Review Summary: It's hard to use the word "beautiful" in relation to anything that even brushes against black metal, but it's entirely apt in this case. Angst is a beautiful record.
If you were to pluck the forbearers of the Norwegian black metal scene out of the early 90s and drop them in front of a collection of 2010-era "blackgaze", there's a good chance the majority of them would hang up their spiked gauntlets and monochromatic makeup collection. What started off as inaccessible music from the fringes of the fringes has blossomed to a scene that encompasses the icy misanthropes as well as the Starbucks hipsters. In recent years, the latter has seen the greatest growth, with bands like Deafheaven, Agalloch, and even the much-maligned Liturgy receiving significant critical attention.
Todtgelichter, a name that's both a nightmare to pronounce and the reason Google has its "Did you mean..." feature, peddle in that post-blackgaze area that a number of bands inhabit. The cover of Angst is about as far from "black metal" as one can get without drowning in pink a la Sunbather, and song titles like "Cafe of Lost Dreams" and "Neon" leave the listener expecting a quietly contemplative indie rock album. Oddly enough the word "rock" fits in places, as the opening riff to "Cafe of Lost Dreams" doesn't exactly scream "black metal".
But black metal it is, and black metal it shall be reviewed as. Let's move on.
Todtgelichter's bag of tricks is impressive in its depth. On this album there are the hallmarks of black metal, tremolo picking and double kick drums, but also straight-up riffing, frail little passages, great chunks of clean singing, and even a dang organ player (who provides the clean female vocals). On the subject of vocals, these are not the high pitched shrieks of Burzum or the choked-off screams of Mayhem, Todtgelichter prefers their harsh vocals in the Shining (SWE) vein, a more powerful, throaty howl that gives the music a sense of urgency and honesty over intentional "menace".
Once again, though, this is "blackgaze" which means the tremolo picking and harsh vocals are set in counterpoint with soft passages and clean singing. "Neon", taken by itself, sounds like it could be on a different album entirely. The distorted guitars take a back seat to a melodic riff that sits atop a light and jazzy drum lick while the female vocalist croons. At least for the first five and a half minutes. Then, after a quiet interlude, in comes the tremolo, in comes the rolling kick drums, and our screams. The important thing, however, is that these aren't two disparate elements stitched together in a Frankenstein's monster fashion. Instead, they grow and build on one another.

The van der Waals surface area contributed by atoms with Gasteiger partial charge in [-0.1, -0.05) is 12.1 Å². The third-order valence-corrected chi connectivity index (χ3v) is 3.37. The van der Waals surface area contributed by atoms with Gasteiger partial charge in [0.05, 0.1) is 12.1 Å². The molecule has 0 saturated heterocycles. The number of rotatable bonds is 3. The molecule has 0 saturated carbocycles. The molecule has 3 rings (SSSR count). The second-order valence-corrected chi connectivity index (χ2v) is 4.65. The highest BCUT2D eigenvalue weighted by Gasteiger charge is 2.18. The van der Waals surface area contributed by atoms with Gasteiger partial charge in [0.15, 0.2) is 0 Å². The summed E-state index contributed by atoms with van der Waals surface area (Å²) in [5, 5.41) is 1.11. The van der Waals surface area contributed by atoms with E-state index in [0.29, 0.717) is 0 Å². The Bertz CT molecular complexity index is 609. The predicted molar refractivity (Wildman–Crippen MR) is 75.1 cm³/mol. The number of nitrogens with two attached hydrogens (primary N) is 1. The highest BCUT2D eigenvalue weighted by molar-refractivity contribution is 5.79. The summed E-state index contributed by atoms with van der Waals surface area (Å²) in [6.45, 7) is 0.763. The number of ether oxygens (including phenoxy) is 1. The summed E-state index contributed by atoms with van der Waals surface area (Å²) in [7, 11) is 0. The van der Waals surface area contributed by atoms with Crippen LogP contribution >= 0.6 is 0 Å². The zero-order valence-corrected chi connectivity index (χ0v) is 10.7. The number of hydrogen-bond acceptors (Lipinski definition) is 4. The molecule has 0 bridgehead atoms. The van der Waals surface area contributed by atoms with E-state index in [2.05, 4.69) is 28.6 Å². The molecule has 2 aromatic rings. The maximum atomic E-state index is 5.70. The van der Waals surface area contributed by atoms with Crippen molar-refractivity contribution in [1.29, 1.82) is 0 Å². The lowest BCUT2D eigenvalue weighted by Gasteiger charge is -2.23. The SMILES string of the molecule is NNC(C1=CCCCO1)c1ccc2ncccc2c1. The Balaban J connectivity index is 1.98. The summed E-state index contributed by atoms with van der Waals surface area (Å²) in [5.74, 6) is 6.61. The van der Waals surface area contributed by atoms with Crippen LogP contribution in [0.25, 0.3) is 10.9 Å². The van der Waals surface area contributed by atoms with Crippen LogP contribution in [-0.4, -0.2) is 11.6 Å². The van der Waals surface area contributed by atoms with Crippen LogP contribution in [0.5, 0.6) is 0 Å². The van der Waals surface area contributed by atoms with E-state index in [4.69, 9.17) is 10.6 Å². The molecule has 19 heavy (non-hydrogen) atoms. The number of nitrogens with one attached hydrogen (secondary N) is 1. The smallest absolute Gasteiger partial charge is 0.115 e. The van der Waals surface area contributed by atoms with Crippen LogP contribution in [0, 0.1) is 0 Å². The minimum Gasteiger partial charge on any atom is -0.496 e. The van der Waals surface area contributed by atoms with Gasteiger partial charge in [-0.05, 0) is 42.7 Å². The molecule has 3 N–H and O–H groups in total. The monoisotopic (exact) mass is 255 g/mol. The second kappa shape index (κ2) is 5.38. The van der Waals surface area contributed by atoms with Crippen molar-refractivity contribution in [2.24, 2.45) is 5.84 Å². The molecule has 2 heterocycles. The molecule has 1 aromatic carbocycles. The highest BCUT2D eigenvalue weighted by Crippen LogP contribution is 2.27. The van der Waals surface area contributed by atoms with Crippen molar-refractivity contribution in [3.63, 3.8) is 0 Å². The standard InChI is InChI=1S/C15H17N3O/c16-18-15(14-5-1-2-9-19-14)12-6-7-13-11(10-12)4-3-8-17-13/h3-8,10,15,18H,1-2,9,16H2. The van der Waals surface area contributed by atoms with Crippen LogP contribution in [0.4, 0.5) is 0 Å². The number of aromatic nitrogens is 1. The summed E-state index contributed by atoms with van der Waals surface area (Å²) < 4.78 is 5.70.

What works best about Angst is there's no standard formula to the song structure. Some start off running and have clean breaks, others begin soft and grow into louder, heavier passages. Each track has similar set pieces (screams here, singing there, blast beats here, quiet guitars there) but they're ever shuffling and weaving in and out of one another. This isn't a case of following a template, adopting the style because it's how it's "supposed" to be done. Angst is very much an organic piece.
The tone of the album is well described by the album cover. It's a blue album, not centered on rage as much as sorrow, and a romantic sorrow (not that the songs are about love) rather than wintry depression. Even at its most scathing, the songs have melody behind them, minor key melodies ground out that still retain their flow despite the screaming and distortion. It's hard to use the word "beautiful" in relation to anything that even brushes against black metal, but it's entirely apt in this case. Angst is a beautiful record.
Production is a point of contention in black metal and its related subsubgenres. Some modern black metal bands attempt to capture the old lo-fi "necro" production of black metal from its original days, and that can work depending on style, but Todtgelichter take the route of lush, full production. The instruments are fully separate from one another, drums swirl and resonate, the guitar is more than a treble-fest, and the bass is even recognizable (though not prominent). It makes for a much more enjoyable experience overall, allowing the listener to pull in every tiny bit of nuance from the compositions, of which there are many.
All in all, if you're a fan of bands like Les Discrets or Lantlos, you'll want to add Angst to your collection.